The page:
Legal Drugs

Prompt: Law


Dear Wednesday,

I wonder what the world would be like if there were laws that penalized or even incarcerated liars?

Think of anti-vaxxers, who put the world (yes, the world) in jeopardy of preventable disease pandemics. Or YouTube conspiracy theorists who bully the innocent and terrorize the gullible. Or policy-makers who claim devotion to bettering the human condition while taking bribes to do the opposite. Or a big fat Orange Foolius who lies multiple times daily and renders a entire nation laughable, harmful, and ineffectual all at once.

And he doesn’t even cross his tiny fingers.

…Quick, a diversion! Like you and the entire population of the Universe, I am sick to death of you-know-who. So may I present a few of my favourite cartoons, more or less related to today’s prompt, “law”?

cartoon divorce

cartoon higher court

cartoon legal drugs


Peace, love, and good health,

~~FP

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Think of the Ways [Repost]

Prompt: School

child poster pollution

Yes, children: Help the world. Think of the ways. Walk more. Don’t litter. Plant a tree. Recycle your pop cans. If you don’t, everything will die and we will all choke to death. Including puppies.

Something about the way we teach ecology to children rankles. They can be worked into a frenzy over juice boxes. Taught to fear asphyxiation if parents idle their cars beside the school waiting for the final bell. Are willing to pick a square of cellophane out of a garbage bin for the sake of recycling.

Why so much pressure on the kids, when the greater reasons for life-threatening, world-ending pollution rest in the hands of the polluters and the politicians who enable and bless them?

Certainly every little bit helps. It is important to recycle, to value trees and plants, to be aware that small changes add up.

But I don’t remember, as a child, being unable to sleep because the glaciers are melting, or having a panic attack when a juice box ends up in the trash can. Guilt and hopelessness make us panic and give us insomnia. Let’s stop loading the responsibility for a clean future, if we have a future, on six year olds.

Let’s teach them a little bit about ethics and civics. Give them relevant information that allows them to assess choices in the products they use. Let them understand the power of the consumer and of the vote and, yes, even of peaceful resistance.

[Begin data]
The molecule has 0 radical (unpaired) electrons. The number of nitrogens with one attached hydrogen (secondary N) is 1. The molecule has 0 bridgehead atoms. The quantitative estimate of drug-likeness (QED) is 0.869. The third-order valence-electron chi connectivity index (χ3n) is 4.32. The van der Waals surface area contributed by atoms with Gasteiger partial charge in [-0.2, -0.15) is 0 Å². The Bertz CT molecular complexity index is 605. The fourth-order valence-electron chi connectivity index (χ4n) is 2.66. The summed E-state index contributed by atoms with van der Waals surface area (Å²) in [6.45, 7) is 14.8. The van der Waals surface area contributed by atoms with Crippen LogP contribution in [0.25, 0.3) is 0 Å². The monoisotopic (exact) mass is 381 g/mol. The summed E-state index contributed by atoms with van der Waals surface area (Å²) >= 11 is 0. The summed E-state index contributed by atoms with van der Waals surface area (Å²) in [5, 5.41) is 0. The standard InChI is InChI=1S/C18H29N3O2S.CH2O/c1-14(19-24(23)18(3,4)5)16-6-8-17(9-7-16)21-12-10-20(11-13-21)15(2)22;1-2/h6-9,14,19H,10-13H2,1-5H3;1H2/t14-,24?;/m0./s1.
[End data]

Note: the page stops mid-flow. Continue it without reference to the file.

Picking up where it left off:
Children aren’t stupid. I’ve worked with children and they constantly floored me with their wisdom and common sense. Let’s arm these children, sensibly and without terror, with the tools they need to face a real crisis and transform a future that is not as bright as it should be, or as bright as they deserve.


Original Prompt: Atmospheric, November 18, 2017

Think of the Ways

Prompt: Atmospheric

child poster pollution

Yes, children. Help the world. Think of the ways. Walk more. Don’t litter. Plant a tree. Recycle your pop cans. If you don’t, everything will die and we will all choke to death. Including puppies.

Something about the way we teach ecology to children rankles. They can be worked into a frenzy over juice boxes. Fear asphyxiation if parents idle their cars beside the school waiting for the final bell. Are willing to pick a square of cellophane out of a garbage bin for the sake of recycling.

Why so much pressure on the kids, when the reasons for life-threatening, world-ending pollution rest in the hands of the polluters and the politicians who bless them?

Certainly every little bit helps. It is important to recycle, to value trees and plants, to be aware that small changes add up.

But I don’t remember, as a child, being unable to sleep because the glaciers are melting, or having a panic attack when a juice box ends up in the trash can. Guilt and hopelessness make us panic and give us insomnia. Let’s stop loading the responsibility for a clean future, if we have a future, on six year olds.

Let’s teach them a little bit about ethics and civics. Give them relevant information that allows them to assess choices in the products they use. Let them understand the power of the consumer and of the vote and, yes, even of peaceful resistance.

Children aren’t stupid. I’ve worked with children and they constantly floored me with their wisdom and common sense. Let’s arm these children, sensibly and without terror, with the tools they need to face a real crisis and transform a future that is not as bright as it should be, or as bright as they deserve.